Our brand new Writers' Tuesday Series, What An Agent Wants, begins today!
We'll be asking our esteemed agent panel a question a week for the next ten weeks and publishing the answers right here for you guys. This week...
What DOES an Agent want?
Please describe your perfect women's fiction author and book submission
Madeleine Buston of the Madeleine Milburn Literary, TV & Film Agency
I really want to read something original with an extremely compelling voice. I want an author who has a long-term vision of success and plans to write book after book after book. I have a space for an author like Maggie O’Farrell.
Laura Longrigg of MBA Literary Agents
An agent wants an author who can win the Costa Prize and be a bestseller of course.
Seriously…authors are perfect when they produce a wonderful book, on time, with minimum editing needed.
A book submission should follow the guidelines laid out on an agent’s website/Writers' and Artists' Yearbook entry. A short synopsis, a bit of information about the author, some comparisons/influences among published writers, and any useful hooks, like creative writing course attended, short story competition success, published journalism etc . Other non publishing achievements like walking the length of the Amazon or presenting a TV programme always welcome.
Hannah Ferguson of The Marsh Agency
Firstly, I don’t think there’s such a thing as a ‘perfect’ author or book submission, not in terms of something a different author can aspire towards anyway, all authors and submissions are different and unique, and that’s what makes them great. I think what helps make a good submission though is a clear and concise layout and an honest and personable approach. An author that can grab my interest and make me feel enthused to read more is what generally makes me want to ultimately jump on the project.
Lisa Eveleigh of the Richford Becklow Literary Agency
This is quite tricky to answer because I have truly eclectic taste in fiction written for women. I love novels by Jilly Cooper, Katie Fforde, JoJo Moyes Marian Keyes and my client Grace Wynne-Jones just as much as books by Helen Dunmore, Raffaella Barker, Elizabeth Jane Howard, Esther Freud and Julie Myerson.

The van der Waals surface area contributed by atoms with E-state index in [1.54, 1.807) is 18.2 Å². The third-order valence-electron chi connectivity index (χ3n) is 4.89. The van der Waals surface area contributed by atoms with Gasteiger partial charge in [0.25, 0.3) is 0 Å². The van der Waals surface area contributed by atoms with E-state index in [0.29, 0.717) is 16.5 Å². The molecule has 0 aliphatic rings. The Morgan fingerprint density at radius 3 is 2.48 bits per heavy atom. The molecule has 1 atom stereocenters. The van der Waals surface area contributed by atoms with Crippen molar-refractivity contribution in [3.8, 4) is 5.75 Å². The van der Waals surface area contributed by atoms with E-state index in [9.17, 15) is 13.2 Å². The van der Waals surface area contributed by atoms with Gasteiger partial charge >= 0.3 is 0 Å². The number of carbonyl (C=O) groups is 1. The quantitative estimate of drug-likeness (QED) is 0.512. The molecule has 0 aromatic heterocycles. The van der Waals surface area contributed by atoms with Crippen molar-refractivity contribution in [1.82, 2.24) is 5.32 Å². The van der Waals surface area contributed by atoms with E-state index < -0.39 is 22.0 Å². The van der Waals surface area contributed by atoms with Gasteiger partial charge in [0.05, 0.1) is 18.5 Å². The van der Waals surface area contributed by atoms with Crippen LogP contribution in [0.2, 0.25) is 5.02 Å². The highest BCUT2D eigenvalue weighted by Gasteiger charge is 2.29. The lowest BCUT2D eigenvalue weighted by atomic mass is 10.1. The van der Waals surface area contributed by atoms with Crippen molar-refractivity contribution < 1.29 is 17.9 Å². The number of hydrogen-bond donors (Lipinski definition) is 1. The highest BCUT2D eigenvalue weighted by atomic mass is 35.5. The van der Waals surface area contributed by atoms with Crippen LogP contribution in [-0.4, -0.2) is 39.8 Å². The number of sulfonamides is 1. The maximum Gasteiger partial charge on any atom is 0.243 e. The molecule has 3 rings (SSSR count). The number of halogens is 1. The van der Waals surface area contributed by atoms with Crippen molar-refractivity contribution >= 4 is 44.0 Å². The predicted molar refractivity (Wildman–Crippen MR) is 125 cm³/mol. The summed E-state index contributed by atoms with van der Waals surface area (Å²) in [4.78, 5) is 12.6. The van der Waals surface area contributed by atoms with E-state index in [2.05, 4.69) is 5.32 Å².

But if I think about what attracts me to all these writers, it has to be that they all create strong, memorable characters, describe the natural world convincingly, and have an acute sense of time and place. So I’m looking for all those qualities in a submission, and if I’m made to laugh or get a bit teary then that’s a good sign too.
Sarah Lutyens of Lutyens & Rubinstein Literary Agency
The material would be clearly and straightforwardly presented with enough backgound information but not too much. My perfect author is a wonderful writer (naturally), who really wants to make a career as a writer, has a very well-developed sense of humour, a sense of proportion, respect for boundaries and a resilient spirit!
Diane Banks of Diane Banks Associates
First and foremost, I'm looking for a plot and characters which are relevant to today's market. I'm instantly turned off by the phrases “romantic comedy”, “glamour novel” or “feelgood romp”. My list is one of the most commercial around, but these subgenres are outdated. It never ceases to amaze me how many aspiring novelists have failed to do any market research before writing their novel. Secondly, you'll need to have taken care to follow our submissions guidelines if you want us to look at your submission favourably.
Sheila Crowley of Curtis Brown
Perfect to me is when I begin reading and my neck starts tingling and I am immediately drawn into the story. I want stories with emotional pull and where I really care for the characters. As I represent Crime as well as ‘Women’s Fiction’ the same would apply here. Also, in the current climate Readers are looking for inspiration in the books they read and something that may have a dilemma at its core.
Author/Agent connection is most important and I always try to meet up with authors before I take them on, hence the majority of my Clients are based in the UK and Ireland. By meeting in person, one gets a good feel of how the working relationship will develop.
Do let us know what you think of our new series and our agent answers in the comments below.
Next week we ask the agents if Chick Lit is dead...